Published Feb 2, 2004
I graduated from nurse anesthesia school in 1994 and took the boards in june 1995 but did not pass it and never took it again. I am contemplating about taking it again this time.
Anyone who can tell me the contact number or website for R&R Board Reviews? All I know are the names of the CRNA instructors Howard F. Armour and Charles G. McCombs, Jr. of Latrobe, PA . They have unlisted phone nos. in PA. Any suggestions for anesthesia review classes other than Valley?
I sent you a PM
i don' t have those numbers for you...but wanted to wish you the best of luck....i am glad that you are going for it!!
Valley Anesthesia 515-221-2590
Thanks quiigley for the info!!!
Jedav wrote on 02-02-2004 10:36 PM:Just a quick message on the review...to contact Howard Armour, you can do so at Westmoreland-Latrobe School of Anesthesia at 724-832-4144. I am a junior in the class (grad 2005). Let me know if you need anymore info....and most of all-Good Luck!Jamie[/quote**************Thanks also again Jedav!!!God bless to y'all SRNAs. I know and truly understand what you are all going through. I had no social life when I was in nurse anesth school. I would go to bed at midnight and be up by 4 or 5 am just study study study for oral and written exams daily non-stop. Just hang in there and you will graduate in no time. I'll pray for y'all. Time flies when you're having lots of fun in anesthesia school y'know. Y'all take care, you hear? LOL Tess ;)
Jedav wrote on 02-02-2004 10:36 PM:
Just a quick message on the review...to contact Howard Armour, you can do so at Westmoreland-Latrobe School of Anesthesia at 724-832-4144. I am a junior in the class (grad 2005). Let me know if you need anymore info....and most of all-Good Luck!
Thanks also again Jedav!!!
God bless to y'all SRNAs. I know and truly understand what you are all going through. I had no social life when I was in nurse anesth school. I would go to bed at midnight and be up by 4 or 5 am just study study study for oral and written exams daily non-stop. Just hang in there and you will graduate in no time. I'll pray for y'all. Time flies when you're having lots of fun in anesthesia school y'know. Y'all take care, you hear? LOL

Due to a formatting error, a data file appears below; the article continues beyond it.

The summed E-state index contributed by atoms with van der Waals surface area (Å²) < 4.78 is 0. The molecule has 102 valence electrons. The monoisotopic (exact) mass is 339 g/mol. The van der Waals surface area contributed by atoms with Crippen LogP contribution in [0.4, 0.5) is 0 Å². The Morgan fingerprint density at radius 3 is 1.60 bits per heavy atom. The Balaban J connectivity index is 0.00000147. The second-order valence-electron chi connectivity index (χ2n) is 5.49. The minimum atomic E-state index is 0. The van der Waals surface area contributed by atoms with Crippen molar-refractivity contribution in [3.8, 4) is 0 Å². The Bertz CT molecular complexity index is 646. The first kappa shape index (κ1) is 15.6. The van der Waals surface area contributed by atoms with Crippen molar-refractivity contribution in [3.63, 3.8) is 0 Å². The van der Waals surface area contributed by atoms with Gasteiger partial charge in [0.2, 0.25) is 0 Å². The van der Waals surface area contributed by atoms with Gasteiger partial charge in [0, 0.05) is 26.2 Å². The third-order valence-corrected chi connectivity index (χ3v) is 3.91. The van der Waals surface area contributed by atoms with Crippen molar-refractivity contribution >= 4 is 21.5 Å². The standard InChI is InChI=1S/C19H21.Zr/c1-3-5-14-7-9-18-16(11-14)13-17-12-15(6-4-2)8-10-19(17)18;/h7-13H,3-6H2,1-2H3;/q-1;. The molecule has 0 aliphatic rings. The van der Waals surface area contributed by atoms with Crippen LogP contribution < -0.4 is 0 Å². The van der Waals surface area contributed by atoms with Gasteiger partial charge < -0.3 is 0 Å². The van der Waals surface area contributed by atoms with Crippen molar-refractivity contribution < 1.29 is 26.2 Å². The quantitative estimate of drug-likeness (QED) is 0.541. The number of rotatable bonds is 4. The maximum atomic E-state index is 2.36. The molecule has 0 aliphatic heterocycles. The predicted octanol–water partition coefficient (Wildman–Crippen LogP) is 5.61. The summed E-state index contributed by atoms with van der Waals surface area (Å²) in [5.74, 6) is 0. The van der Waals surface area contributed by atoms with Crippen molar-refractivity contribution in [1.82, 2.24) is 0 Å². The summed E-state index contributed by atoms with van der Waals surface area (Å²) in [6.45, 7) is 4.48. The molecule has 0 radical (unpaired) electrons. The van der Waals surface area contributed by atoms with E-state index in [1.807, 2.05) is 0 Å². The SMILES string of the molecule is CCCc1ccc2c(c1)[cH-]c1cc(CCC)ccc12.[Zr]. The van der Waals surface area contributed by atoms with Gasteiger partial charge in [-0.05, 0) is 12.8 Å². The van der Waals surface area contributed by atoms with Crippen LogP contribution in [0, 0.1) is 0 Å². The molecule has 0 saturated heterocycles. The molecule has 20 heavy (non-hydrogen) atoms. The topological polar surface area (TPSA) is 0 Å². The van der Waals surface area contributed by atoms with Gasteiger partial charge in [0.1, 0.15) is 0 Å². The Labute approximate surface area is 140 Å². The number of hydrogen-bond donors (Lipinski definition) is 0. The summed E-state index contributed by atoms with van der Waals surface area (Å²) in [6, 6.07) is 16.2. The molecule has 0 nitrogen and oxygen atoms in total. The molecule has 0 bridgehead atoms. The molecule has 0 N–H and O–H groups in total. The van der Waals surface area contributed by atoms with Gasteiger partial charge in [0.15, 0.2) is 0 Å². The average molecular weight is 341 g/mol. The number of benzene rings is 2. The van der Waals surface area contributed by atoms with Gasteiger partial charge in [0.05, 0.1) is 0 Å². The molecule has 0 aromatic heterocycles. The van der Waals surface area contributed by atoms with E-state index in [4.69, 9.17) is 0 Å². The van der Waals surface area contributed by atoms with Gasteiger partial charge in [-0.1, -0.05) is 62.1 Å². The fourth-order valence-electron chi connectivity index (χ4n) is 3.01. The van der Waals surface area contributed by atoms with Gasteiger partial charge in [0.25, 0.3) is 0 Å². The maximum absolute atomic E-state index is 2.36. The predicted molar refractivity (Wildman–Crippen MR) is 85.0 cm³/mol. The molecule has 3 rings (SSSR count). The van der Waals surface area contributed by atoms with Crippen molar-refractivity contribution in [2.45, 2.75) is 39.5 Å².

I luckily got this info in class today
R & R Board Reviews
111 Glacier Drive
Latrobe, PA 15650
Thanks for the info Nilepoc. I truly liked the R & R Board Review because the two instructors Howard Armour and Chuck McCombs were like Mutt and Jeff. They were very funny and their methods of instruction were very helpful and concise. I did not fall asleep at all :zzzzz during the review course. It has been scientifically proven that the human brain retains well all information that target the emotions like sad, funny, frustating, angry, etc feelings .
The reason why I did not pass the boards in 1995 is because of my own fault and not because of these guys. I'll take this course and the board exam again in jiffy when given the opportunity.
Here's something for you and all SRNAs to read when the tough gets going in anesth school. Take care y'all! Tess
True Story Worth Reading!!!
At the prodding of my friends, I am writing this story. My name is Mildred Hondorf. I am a former elementary school music teacher from Des Moines,Iowa. I've always supplemented my income by teaching piano lessons- - something I've done for over 30 years. Over the years, I found that children have many levels of musical ability. I've never had the pleasure of having a prodigy though I have taught some talented students.
However I've also had my share of what I call "musically challenged" pupils. One such student was Robby. Robby was 11 years old when his mother (a single mom) dropped him off for his first piano lesson. I prefer that students (especially boys!) begin at an earlier age, which I explained to Robby.
But Robby said that it had always been his mother's dream to hear him play the piano. So I took him as a student. Well, Robby began with his piano lessons and from the beginning I thought it was a hopeless endeavor. As much as Robby tried, he lacked the sense of tone and basic rhythm needed to excel. But he dutifully reviewed his scales and some elementary pieces that I require all my students to learn.
Over the months he tried and tried while I listened and cringed and tried to encourage him. At the end of each weekly lesson he'd always say, "My mom's going to hear me play someday." But it seemed hopeless. He just did not have any
inborn ability. I only knew his mother from a distance as she
dropped Robby off or waited in her aged car to pick him up. She
always waved and smiled but never stopped in.
Then one day Robby stopped coming to our lessons. I thought about calling him but assumed because of his lack of ability, that he had decided to pursue something else. I also was glad that he stopped coming. He was a bad advertisement for my teaching!
Several weeks later I mailed to the students' homes a flyer on the upcoming recital. To my surprise Robby (who received a flyer) asked me if he could be in the recital.